Domestic Violence and Child Protection: Directions for Good Practice

By Cathy Humphreys; Nicky Stanley | Go to book overview

Chapter 3
What Children Tell Us
'He Said He Was Going to Kill Our Mum'

Introduction

Audrey Mullender

It took until 1994 to begin to hear the voices of children speaking directly about domestic violence (Abrahams 1994; Higgins 1994). As in research more generally (Qvortrup 1994), children were not regarded as able to bear reliable witness to their own experience. Parents and professionals had been interviewed in the US and Canada since the 1980s about children living in situations where their mothers were being abused (notably by Jaffe, Wolfe and Wilson 1990), but it took far longer to listen to children.

The first British book on children living with domestic violence (Mullender and Morley 1994) included one chapter of children's own accounts. Later in the same year, a study by NCH Action for Children (Abrahams 1994) featured interviews with seven girls aged between 8 and 17 talking about the abuse they had witnessed and experienced, its effects, their own feelings and understandings, how they had coped and whether anyone had offered them any real help.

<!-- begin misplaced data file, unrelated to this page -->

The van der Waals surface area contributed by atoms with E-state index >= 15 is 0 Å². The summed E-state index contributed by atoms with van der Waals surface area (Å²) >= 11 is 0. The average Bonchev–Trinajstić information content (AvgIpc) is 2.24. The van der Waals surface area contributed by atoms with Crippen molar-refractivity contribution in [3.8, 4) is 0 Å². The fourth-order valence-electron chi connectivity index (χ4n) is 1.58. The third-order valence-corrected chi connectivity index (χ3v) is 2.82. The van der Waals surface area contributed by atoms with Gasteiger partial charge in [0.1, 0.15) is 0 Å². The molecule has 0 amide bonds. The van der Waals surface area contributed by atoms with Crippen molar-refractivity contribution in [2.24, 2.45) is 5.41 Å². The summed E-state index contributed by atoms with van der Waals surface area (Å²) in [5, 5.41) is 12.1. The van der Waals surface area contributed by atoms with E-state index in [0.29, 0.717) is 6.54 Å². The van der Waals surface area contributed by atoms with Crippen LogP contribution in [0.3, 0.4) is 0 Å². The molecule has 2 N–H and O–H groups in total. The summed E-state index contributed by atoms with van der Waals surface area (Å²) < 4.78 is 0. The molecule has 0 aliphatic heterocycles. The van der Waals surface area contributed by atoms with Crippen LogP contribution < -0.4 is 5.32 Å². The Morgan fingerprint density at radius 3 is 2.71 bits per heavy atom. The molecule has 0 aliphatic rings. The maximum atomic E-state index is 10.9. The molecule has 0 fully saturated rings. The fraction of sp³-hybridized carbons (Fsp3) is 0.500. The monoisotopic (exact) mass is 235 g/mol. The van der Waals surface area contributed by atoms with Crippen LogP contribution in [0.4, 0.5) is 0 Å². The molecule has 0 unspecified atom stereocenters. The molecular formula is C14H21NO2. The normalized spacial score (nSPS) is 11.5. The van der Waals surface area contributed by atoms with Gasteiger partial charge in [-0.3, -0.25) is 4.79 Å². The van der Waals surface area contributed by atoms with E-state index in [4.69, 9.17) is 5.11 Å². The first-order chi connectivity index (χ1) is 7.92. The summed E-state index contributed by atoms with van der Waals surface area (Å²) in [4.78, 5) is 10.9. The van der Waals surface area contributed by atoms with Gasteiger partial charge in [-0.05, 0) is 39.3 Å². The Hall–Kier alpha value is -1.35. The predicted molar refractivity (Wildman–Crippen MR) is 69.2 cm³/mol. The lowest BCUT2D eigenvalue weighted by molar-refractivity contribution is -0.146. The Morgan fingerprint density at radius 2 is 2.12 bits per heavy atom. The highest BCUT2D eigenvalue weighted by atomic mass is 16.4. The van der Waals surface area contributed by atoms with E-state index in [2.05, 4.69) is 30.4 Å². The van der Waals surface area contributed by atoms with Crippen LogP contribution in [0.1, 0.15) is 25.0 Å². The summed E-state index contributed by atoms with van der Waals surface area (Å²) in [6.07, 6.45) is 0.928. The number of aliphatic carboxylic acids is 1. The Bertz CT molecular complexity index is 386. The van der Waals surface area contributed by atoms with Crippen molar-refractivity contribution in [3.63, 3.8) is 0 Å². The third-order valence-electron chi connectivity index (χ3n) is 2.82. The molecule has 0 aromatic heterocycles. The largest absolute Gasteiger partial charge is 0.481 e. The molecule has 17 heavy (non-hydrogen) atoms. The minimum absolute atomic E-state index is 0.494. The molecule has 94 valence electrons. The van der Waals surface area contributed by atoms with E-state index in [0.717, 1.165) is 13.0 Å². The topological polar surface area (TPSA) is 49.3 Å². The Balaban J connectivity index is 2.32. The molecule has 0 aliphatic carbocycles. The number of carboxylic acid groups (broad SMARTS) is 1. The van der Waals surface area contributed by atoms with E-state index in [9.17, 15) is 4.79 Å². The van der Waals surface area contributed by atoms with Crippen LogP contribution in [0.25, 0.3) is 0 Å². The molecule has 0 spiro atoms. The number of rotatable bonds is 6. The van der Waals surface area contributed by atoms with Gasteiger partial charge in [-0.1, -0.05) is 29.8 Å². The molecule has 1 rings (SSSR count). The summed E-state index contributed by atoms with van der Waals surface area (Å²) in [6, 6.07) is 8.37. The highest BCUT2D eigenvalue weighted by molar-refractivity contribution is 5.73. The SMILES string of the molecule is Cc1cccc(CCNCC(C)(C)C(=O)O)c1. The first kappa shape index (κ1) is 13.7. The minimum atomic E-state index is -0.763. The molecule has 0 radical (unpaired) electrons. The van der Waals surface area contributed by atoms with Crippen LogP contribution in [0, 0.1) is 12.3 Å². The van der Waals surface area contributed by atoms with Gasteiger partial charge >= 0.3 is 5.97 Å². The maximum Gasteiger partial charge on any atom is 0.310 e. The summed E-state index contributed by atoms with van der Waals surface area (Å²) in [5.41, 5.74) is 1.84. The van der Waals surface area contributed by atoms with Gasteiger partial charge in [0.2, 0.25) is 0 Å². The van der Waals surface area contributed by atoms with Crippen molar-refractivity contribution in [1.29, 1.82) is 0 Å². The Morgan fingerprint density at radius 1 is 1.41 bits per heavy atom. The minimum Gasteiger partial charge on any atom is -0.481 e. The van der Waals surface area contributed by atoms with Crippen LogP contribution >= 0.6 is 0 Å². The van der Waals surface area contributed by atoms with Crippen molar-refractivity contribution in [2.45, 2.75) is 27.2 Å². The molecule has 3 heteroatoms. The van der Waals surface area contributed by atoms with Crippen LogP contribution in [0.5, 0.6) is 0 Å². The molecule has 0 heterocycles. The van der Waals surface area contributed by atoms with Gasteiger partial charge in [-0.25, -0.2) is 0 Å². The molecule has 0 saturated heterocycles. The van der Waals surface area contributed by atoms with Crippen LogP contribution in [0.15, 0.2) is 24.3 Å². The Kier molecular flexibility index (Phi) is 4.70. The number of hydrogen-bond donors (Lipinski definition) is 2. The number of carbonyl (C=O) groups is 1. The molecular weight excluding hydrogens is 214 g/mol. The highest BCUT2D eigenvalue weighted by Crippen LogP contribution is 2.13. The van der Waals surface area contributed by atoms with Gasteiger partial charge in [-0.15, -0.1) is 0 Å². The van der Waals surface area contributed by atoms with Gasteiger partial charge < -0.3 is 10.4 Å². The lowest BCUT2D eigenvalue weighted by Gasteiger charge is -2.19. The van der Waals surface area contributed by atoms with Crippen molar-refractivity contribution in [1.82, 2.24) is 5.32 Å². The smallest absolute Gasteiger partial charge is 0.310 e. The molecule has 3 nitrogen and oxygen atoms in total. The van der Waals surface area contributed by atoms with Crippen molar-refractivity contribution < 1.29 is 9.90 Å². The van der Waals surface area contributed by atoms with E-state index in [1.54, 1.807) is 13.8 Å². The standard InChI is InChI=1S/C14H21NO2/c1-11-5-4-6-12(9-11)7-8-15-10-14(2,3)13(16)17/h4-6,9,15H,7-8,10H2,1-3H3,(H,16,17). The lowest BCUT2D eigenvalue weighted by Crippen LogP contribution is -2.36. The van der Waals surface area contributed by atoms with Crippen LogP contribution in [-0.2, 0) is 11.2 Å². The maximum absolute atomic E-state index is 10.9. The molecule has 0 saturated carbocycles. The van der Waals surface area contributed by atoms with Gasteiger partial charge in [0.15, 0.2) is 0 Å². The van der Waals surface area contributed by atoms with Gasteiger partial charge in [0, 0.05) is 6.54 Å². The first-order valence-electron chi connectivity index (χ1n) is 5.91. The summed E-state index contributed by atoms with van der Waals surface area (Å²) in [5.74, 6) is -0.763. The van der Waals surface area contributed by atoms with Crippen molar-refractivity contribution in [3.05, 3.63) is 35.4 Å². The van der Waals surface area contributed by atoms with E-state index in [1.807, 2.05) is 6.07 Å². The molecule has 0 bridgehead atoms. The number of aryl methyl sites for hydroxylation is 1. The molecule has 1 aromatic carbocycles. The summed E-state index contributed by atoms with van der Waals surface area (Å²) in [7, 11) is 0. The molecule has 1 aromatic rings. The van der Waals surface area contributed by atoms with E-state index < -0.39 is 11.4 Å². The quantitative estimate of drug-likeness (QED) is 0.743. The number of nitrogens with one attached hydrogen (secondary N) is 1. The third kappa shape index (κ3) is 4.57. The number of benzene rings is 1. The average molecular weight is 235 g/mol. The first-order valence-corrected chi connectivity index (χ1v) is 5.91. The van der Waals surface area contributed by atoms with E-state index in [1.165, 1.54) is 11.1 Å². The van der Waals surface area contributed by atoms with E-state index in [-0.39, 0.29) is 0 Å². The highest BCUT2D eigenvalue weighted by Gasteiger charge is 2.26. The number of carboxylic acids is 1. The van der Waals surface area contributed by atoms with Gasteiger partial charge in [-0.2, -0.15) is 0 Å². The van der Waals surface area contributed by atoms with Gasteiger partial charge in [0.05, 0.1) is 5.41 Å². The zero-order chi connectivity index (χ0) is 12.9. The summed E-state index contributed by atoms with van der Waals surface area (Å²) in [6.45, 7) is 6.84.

Several studies since then have told us more. Violence at home, for a worrying number of children, formed a backdrop to an analysis of calls to ChildLine (Epstein and Keep 1995). Children told ChildLine counsellors either that they felt helpless, anxious and confused or that they were trying to hold the family together or to end the violence. They had called because they could not talk to a frightening father or to a mother they were trying to protect or to anyone outside because the abuse was strictly a family secret. Some who had tried had not been believed, for example at school. Police intervention, where it was mentioned, had

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